In addition to that delineation of trendline type by drawing methodology, we can also distinguish two further types based on directional bias. A bullish trend line (interchangeably referred to also as a “demand” or “support” trend line) has a positive, upwards slope, capturing rising price action from left to right on your chart. A bullish trend line denotes a progression of generally higher highs and lows over time, and the best way to profit from such moves, of course, is with a buy bias (unless you happen to be looking for a shorter-term counter-trend scalp trade, which is a style we do not address in this article).
Not surprisingly, a bearish trend line (interchangeably referred to also as a “supply” or “resistance” trend line) has a negative, downwards slope, capturing falling price action from left to right on your chart. A bearish trend line denotes a progression of generally lower lows and highs over time, and the best way to profit from such moves, of course, is with a sell bias (again, notwithstanding the possibility of pursuing counter-trend scalp buys for those so inclined).
If we put the above two delineations together, there are a total of four different trend lines that can be conceivably drawn, as summarized in the following table:
Figure 1: Four Basic Trendline Types
|DeMark||TD Demand Trendline||TD Supply Trendline|
|Common Sense||CS Demand Trendline||CS Supply Trendline|
Before you decide between drawing a TD trend line and drawing a CS trend line, you need to be able to glean the directional bias that conveys a trend underway (assuming there is one, and that is not always the case). There is no mechanical rule or guideline for doing so; you simply have to be able capture, with your naked eye, a left-to-right upwards or downwards drift in price action itself.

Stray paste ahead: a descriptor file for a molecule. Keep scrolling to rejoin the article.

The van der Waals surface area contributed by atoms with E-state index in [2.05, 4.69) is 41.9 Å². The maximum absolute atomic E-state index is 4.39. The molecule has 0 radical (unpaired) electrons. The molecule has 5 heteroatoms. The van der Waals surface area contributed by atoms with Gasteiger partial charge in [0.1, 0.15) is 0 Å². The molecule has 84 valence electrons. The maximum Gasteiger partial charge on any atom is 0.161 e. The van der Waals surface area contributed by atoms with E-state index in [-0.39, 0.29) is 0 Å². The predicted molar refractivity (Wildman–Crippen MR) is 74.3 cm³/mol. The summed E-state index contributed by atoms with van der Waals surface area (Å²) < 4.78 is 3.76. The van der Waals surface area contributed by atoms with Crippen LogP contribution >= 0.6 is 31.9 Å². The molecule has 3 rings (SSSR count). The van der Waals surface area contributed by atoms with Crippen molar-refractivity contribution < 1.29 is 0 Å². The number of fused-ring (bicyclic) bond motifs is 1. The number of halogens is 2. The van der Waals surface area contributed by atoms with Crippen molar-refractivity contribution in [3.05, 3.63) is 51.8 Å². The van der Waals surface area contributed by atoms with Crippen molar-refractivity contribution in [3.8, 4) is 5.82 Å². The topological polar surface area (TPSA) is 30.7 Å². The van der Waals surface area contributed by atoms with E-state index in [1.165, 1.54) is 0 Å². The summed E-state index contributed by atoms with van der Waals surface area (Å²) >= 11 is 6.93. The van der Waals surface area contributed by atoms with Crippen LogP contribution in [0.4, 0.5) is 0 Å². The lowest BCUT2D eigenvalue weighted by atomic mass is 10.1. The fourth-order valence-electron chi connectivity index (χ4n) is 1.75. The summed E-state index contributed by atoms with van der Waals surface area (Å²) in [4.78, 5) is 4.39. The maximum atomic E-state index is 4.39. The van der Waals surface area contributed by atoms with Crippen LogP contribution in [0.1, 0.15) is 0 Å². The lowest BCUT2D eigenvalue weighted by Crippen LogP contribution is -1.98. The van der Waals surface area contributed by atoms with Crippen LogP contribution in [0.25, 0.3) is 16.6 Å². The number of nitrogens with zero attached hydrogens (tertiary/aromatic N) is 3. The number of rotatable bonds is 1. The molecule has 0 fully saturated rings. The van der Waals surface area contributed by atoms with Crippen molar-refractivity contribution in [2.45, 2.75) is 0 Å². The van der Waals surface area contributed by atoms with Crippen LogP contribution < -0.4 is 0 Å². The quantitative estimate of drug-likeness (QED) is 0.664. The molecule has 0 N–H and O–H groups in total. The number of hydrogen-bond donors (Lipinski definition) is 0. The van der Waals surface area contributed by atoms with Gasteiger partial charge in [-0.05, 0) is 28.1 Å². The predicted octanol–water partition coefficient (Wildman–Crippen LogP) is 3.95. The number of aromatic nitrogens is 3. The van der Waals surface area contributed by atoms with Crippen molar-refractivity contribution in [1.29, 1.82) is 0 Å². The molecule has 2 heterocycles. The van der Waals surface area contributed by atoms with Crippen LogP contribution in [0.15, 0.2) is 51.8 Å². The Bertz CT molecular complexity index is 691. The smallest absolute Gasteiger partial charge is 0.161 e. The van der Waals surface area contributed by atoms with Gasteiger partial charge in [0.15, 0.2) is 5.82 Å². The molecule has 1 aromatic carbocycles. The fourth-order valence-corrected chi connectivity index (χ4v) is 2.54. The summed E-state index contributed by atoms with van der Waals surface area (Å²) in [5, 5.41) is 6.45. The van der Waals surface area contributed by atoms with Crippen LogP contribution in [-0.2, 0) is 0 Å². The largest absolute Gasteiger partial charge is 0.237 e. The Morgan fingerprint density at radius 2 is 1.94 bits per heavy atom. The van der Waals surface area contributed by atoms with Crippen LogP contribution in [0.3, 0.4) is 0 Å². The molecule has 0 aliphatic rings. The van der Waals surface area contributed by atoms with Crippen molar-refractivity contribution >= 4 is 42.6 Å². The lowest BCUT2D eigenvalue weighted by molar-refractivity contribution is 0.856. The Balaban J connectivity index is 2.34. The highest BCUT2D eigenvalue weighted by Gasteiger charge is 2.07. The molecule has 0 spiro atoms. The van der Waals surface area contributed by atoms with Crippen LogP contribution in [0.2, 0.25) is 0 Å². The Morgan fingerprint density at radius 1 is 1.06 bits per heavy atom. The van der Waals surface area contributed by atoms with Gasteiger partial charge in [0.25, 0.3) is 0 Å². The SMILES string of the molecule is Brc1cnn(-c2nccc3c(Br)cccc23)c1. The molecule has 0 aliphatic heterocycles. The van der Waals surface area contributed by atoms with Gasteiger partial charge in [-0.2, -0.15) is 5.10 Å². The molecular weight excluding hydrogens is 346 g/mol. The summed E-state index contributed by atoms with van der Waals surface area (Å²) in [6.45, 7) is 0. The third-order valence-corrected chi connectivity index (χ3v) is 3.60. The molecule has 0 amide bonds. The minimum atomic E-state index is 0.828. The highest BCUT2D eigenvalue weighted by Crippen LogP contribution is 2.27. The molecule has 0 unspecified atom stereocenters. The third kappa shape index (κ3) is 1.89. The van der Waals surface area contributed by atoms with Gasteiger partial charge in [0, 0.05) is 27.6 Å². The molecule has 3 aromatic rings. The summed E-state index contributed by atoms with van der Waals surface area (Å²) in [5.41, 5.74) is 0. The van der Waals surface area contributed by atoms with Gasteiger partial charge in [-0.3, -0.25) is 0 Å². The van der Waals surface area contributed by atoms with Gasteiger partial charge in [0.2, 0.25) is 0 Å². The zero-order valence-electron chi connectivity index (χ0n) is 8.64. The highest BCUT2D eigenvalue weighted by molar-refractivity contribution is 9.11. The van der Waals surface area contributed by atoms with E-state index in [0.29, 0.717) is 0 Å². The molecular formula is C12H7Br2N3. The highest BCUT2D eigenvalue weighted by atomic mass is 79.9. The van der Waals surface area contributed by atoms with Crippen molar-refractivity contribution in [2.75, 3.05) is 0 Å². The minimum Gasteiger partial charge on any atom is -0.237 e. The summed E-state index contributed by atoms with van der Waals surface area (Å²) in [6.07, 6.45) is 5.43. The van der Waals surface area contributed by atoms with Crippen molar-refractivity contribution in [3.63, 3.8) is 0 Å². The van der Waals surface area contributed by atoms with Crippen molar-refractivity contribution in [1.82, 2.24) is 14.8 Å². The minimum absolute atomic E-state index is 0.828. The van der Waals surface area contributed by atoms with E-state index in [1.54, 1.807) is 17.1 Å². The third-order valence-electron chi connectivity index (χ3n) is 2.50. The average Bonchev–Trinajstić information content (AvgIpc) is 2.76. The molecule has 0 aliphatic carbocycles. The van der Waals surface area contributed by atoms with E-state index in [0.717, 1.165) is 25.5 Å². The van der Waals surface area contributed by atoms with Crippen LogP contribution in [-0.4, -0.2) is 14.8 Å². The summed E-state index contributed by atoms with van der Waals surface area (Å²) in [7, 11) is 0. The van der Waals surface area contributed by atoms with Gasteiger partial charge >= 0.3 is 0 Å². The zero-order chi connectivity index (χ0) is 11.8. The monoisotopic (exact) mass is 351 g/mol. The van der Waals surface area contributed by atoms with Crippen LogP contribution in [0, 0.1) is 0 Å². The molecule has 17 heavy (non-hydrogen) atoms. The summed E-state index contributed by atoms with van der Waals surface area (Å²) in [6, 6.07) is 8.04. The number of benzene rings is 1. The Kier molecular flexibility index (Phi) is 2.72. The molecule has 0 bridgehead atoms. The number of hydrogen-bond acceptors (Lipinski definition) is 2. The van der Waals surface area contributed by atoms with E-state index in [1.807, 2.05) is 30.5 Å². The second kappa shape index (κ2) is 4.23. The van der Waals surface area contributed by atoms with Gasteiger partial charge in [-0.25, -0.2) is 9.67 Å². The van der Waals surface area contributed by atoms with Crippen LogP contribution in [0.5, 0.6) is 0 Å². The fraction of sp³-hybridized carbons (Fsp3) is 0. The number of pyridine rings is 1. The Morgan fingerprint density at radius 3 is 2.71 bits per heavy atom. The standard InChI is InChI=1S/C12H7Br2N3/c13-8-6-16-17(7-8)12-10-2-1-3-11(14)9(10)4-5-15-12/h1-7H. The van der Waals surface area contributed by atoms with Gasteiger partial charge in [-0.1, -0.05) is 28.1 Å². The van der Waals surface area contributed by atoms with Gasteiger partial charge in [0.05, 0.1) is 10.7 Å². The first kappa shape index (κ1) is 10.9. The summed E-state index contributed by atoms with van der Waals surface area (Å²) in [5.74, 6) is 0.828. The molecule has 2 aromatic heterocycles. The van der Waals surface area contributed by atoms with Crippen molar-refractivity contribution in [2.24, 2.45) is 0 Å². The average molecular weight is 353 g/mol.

If you need to break it down into finer detail than that, you can apply the concept of Market Flow: Where price rallied to a Swing Point High, pulled back to a higher low than the last major swing low, then rallied to a fresh high above the last one – in other words, where you can see a progression of at least two higher highs and lows in sequence – then you have bullish Market Flow. In that scenario, drawing the relevant bullish trendline is virtually as easy as connecting the ascending lows in question. Conversely, bearish Market Flow can be said to exist where price puts in a leg down from a Swing Point High (into a Swing Point Low) then rallies to a lower SP High before breaking the most recent low in the downwards direction. As long as that progression continues, a diagonal line connecting the lower highs – i.e. a bearish trendline – is still intact and still conveying the high probability trend bias on that timeframe.
So all of that sounds pretty easy, right? Well, not exactly. It is not always the case that the market is making a uniform progression of fresh highs for an uptrend, or fresh lows for a downtrend. In fact, by some estimates, most Forex pairs are truly “trending” on any given timeframe only about 30% of the time, while the balance of 70% of the time, they are either consolidating (choppy), or rangebound.
In these situations, trendline analysis can become virtually useless (except, possibly, if your intention is to scalp the smaller moves occurring within a range) simply because the thing we’re trying to capture with a trendline – a sustained leg up or down – just isn’t there.
We won’t involve ourselves too much with describing or illustrating these non-trending market environments. Suffice to say that a consolidation market is typically conveyed by short-lived and erratic stabs upwards and downwards without mapping a clear progression of higher highs or lows (very often found as the market has become “exhausted” following a previous extended run of some kind); while a rangebound market has price undulating up and down between parallel support and resistance lines in a so-called channel formation. Whenever you are able to detect one of these scenarios, you’re better off not looking for a trend-trade at all on the pair in question, and devoting your attention instead to other pairs not so encumbered, until such time as price breaks out of the trading range formed by the consolidation or rangebound pattern.
So let’s recap where we are at this point: We can see either an upwards progression from left to right (that is to say, from a major Swing Low at which price reversed from down to up, with a rally extending most or all of the way to the live edge of price action on the extreme right-hand side of the chart); or a downwards progression from left to right (from a major Swing High at which the trend reversed from up to down, taking price to the far right-hand side of the chart). And that progression obviously shows no signs of a consolidation or rangebound scenario emerging in the meantime.